Botanical name: Streptocarpus hybrida
Cape Primrose is a popular houseplant which bears trumpet-shaped flowers in white, blue, purple, pink and red with prominently-veined throats. The flowers hover or arch above the rosette of coarse, stemless strap-shaped 8-12 in. long leaves. Many hybrids of various colors and forms are available but the old favorite Streptocarpus Constant Nymph which bears lilac flowers with violet veins remains the most popular. If the growing conditions are met, a succession of blooms will appear. Cape Primrose is native to South Africa where it is found growing on shaded rocky hillsides or cliffs, on the ground, in rock crevices and almost anywhere the seeds can germinate and grow. Cape Primrose requires a shallow pot, moist air, bright light and freedom from draughts. They do not like soil that is too wet and they do not like it too hot.
Cape Primrose prefers bright light conditions but away direct sunlight. Cape Primrose will not bloom if the light is not enough. Learn how to ensure your plant receives the correct light in this guide on understanding light for houseplants
Keep the soil moist at all times for Cape Primrose and allow the top 2-3 in. of soil to dry out between waterings. Reduce watering during the cold period. Avoid waterlogging as it can lead to Root-rot Disease. Learn more on how to water houseplants.
Average warmth to above average between 18-250C is ideal for Cape Primrose. Protect the plant from cold and hot draughts. Learn more on temperature for houseplants.
Cape Primrose requires a humid environment. Set the pot on a wet pebble tray to raise humidity but do not mist the leaves as it can lead to fungal diseases.
Feed Cape Primrose with a balanced water-soluble fertilizer every 2-3 weeks during the growing season. Withhold feeding in the cold season as growth is minimal and it can lead to fertilizer burn. Regularly flush out excess fertilizers by running a stream of water through the soil until it comes out through the drainage holes, allow to run for at least 10 minutes. Find out more on how to feed houseplants.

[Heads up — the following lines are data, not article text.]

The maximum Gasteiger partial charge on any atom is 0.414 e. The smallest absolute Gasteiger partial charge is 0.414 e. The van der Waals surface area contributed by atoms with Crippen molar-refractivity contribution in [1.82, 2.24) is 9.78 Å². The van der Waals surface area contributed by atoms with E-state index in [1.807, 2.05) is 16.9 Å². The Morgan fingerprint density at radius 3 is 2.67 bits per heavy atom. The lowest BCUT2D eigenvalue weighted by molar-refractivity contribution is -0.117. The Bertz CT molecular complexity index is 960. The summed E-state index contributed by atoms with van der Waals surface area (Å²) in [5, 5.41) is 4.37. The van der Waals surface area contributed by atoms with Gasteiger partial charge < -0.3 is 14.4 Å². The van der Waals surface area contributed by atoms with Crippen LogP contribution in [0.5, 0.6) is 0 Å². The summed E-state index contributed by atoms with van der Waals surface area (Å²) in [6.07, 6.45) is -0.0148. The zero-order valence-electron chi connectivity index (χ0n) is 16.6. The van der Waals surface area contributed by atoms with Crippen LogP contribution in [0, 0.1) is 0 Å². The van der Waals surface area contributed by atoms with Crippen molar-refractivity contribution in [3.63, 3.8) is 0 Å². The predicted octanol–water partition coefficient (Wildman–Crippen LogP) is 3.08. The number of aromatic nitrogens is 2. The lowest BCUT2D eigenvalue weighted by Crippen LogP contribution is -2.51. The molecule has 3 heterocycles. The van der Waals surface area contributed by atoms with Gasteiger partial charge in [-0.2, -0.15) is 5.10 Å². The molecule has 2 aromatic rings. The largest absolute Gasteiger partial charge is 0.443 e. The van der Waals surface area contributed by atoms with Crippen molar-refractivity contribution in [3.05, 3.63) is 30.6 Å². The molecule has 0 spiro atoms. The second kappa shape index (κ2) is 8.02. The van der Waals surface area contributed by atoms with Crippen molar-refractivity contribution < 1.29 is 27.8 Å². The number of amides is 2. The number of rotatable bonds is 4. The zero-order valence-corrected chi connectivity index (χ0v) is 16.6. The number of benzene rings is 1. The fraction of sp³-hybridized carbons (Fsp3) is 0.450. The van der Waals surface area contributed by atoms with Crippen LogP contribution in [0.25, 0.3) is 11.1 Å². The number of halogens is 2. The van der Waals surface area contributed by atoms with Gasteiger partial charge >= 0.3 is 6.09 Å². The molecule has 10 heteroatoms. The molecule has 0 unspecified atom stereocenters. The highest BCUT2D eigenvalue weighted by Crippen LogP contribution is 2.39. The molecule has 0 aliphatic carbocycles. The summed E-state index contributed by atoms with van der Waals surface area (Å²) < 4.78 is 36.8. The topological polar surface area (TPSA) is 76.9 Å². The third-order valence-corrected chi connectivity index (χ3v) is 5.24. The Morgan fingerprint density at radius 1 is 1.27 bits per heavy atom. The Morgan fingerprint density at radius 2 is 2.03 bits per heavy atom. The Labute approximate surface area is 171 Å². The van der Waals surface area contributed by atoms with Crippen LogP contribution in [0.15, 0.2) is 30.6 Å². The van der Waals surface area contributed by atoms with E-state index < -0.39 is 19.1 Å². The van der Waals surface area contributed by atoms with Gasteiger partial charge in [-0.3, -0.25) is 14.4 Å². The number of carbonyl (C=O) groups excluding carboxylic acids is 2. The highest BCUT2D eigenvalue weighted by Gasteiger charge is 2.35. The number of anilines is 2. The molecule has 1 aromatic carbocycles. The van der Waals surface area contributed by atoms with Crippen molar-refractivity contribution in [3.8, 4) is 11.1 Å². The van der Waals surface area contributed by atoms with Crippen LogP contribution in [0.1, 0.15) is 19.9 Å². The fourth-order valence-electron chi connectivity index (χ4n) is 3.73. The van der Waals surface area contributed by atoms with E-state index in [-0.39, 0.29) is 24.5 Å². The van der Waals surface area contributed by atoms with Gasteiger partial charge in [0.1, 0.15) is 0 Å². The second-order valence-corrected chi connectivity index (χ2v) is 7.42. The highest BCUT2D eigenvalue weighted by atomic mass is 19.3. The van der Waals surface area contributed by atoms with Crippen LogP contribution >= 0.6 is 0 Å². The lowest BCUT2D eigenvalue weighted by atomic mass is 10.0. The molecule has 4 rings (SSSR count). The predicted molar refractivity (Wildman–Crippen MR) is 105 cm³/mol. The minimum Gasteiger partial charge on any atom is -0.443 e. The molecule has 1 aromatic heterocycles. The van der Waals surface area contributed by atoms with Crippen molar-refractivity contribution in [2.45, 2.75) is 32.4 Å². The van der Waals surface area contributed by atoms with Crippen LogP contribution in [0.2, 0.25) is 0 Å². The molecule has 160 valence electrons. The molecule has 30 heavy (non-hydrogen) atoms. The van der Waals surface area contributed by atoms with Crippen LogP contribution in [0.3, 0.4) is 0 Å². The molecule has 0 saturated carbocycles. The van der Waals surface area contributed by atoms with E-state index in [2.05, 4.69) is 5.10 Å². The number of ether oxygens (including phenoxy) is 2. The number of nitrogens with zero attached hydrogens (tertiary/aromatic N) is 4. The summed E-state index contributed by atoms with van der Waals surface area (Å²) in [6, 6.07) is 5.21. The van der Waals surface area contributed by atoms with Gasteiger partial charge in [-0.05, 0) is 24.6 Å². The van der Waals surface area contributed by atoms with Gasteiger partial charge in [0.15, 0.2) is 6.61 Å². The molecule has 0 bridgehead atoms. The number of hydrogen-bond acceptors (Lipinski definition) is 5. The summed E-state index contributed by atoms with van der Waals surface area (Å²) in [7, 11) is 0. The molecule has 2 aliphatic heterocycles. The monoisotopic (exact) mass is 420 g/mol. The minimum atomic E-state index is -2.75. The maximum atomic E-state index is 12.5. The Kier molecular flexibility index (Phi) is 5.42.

Repot Cape Primrose annually during the growing season. The plant's is fast growing and the roots will quickly fill the pot. Use a pot that only allows 1/2 in. space around the plant. Cape Primrose blooms best when slightly pot-bound. Do not repot a plant that is in flower. Ensure that the pot has a drainage hole to prevent waterlogging as it can lead to Root-rot Disease. The soil should be rich in organic matter and free-draining.
Pruning Cape Primrose is easy. Remove dead leaves to maintain the plant neat and tidy. After flowering, cut thr flower stems at the base to encourage more blooms. Learn more on how to prune houseplants.
Cape Primrose can be propagated at the beginning of the growing season from leaf cuttings, seeds or by division.
Propagating Cape Primrose from leaf cuttings
Take a leaf cuttings from a healthy Cape Primrose plant. Insert the leaf petiole in moist free-draining soil. Place the set up in a cool well-lit spot. Maintain the soil moist through out until new plants emerge at the base of the petiole. Carefully seperate the new plants and pot them in moist free-draining soil. Maintain the soil moist until the new plants are well established.
Propagating Cape Primrose from seeds
Spread Cape Primrose seeds evenly on moist free-draining soil and slightly cover with some soil. Cover the set up with a plastic sheet to create a greenhouse effect. Place the set up in a warm brightly-lit place. Maintain the soil moist through out by gently misting the soil surface. Transplant the seedlings when they are well established into individual pot. Place the seedlings in a shaded well-lit place. Maintain the soil moist until new growth emerges and the plants are well established.
Propagating Cape Primrose by division
Carefully divide a large Cape Primrose plant into sections while ensuring each section has enough roots. Pot up these sections into individual pots in moist free-draining soil. Place the set up in a shaded brightly-lit place. Maintain the soil moist until the plant is well established.
Brown leaf spots in Cape Primrose are caused by exposure of the plant to direct sunlight. Keep the plant away from direct sunlight.
Limp leaves with brown edges in Cape Primrose are due to overwatering; maintain the soil moist but never allow the soil to become soggy.
Cape Primrose will not bloom if the light is too little. It requires bright light but away from direct sunlight.
Dull and wilted leaves in Cape Primrose are due to underwatering; maintain the soil moist and never allow the soil to dry out completely.
One common disease in Cape Primrose is Root-rot which is brought about by waterlogging. Never allow Cape Primrose to sit in soggy soil; ensure good drainage of both the pot and the soil.
Cape Primrose (Streptocarpus hybrida) plants are non-toxic to humans and pets.